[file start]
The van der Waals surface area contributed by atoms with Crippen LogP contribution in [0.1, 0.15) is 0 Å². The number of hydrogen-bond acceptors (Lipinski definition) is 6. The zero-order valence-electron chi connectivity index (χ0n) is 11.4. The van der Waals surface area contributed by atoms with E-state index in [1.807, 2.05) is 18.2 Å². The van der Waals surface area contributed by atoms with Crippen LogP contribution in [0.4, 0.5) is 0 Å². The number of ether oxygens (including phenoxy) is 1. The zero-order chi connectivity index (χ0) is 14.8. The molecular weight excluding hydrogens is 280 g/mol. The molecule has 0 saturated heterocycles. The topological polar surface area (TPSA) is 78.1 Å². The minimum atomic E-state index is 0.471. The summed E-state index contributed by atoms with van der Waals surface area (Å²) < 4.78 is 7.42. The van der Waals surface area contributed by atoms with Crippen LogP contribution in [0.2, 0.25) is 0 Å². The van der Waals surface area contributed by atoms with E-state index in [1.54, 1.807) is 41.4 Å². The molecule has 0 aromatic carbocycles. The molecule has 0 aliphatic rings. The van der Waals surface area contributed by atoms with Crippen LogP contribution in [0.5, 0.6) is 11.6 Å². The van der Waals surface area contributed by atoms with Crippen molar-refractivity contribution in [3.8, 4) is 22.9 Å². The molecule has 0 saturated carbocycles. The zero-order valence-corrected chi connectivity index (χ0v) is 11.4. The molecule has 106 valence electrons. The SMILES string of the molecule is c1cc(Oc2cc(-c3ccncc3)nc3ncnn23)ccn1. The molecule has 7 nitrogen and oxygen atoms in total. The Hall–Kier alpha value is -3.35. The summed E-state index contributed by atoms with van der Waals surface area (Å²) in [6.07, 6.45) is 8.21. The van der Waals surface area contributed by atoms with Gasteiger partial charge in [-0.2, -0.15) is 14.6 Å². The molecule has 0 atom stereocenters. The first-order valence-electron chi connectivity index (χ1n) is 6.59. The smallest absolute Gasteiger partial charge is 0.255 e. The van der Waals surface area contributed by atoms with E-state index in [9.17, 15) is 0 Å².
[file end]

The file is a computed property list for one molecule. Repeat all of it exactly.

The van der Waals surface area contributed by atoms with Crippen LogP contribution in [0.1, 0.15) is 0 Å². The number of hydrogen-bond acceptors (Lipinski definition) is 6. The zero-order valence-electron chi connectivity index (χ0n) is 11.4. The van der Waals surface area contributed by atoms with E-state index in [1.807, 2.05) is 18.2 Å². The van der Waals surface area contributed by atoms with Crippen LogP contribution in [0.4, 0.5) is 0 Å². The number of ether oxygens (including phenoxy) is 1. The zero-order chi connectivity index (χ0) is 14.8. The molecular weight excluding hydrogens is 280 g/mol. The molecule has 0 saturated heterocycles. The topological polar surface area (TPSA) is 78.1 Å². The minimum atomic E-state index is 0.471. The summed E-state index contributed by atoms with van der Waals surface area (Å²) < 4.78 is 7.42. The van der Waals surface area contributed by atoms with Crippen LogP contribution in [0.2, 0.25) is 0 Å². The van der Waals surface area contributed by atoms with E-state index in [1.54, 1.807) is 41.4 Å². The molecule has 0 aromatic carbocycles. The molecule has 0 aliphatic rings. The van der Waals surface area contributed by atoms with Crippen LogP contribution in [0.5, 0.6) is 11.6 Å². The van der Waals surface area contributed by atoms with Crippen molar-refractivity contribution in [3.8, 4) is 22.9 Å². The molecule has 0 saturated carbocycles. The zero-order valence-corrected chi connectivity index (χ0v) is 11.4. The molecule has 106 valence electrons. The SMILES string of the molecule is c1cc(Oc2cc(-c3ccncc3)nc3ncnn23)ccn1. The molecule has 7 nitrogen and oxygen atoms in total. The Hall–Kier alpha value is -3.35. The summed E-state index contributed by atoms with van der Waals surface area (Å²) in [6.07, 6.45) is 8.21. The van der Waals surface area contributed by atoms with Gasteiger partial charge in [-0.2, -0.15) is 14.6 Å². The molecule has 0 atom stereocenters. The first-order valence-electron chi connectivity index (χ1n) is 6.59. The smallest absolute Gasteiger partial charge is 0.255 e. The van der Waals surface area contributed by atoms with E-state index in [9.17, 15) is 0 Å².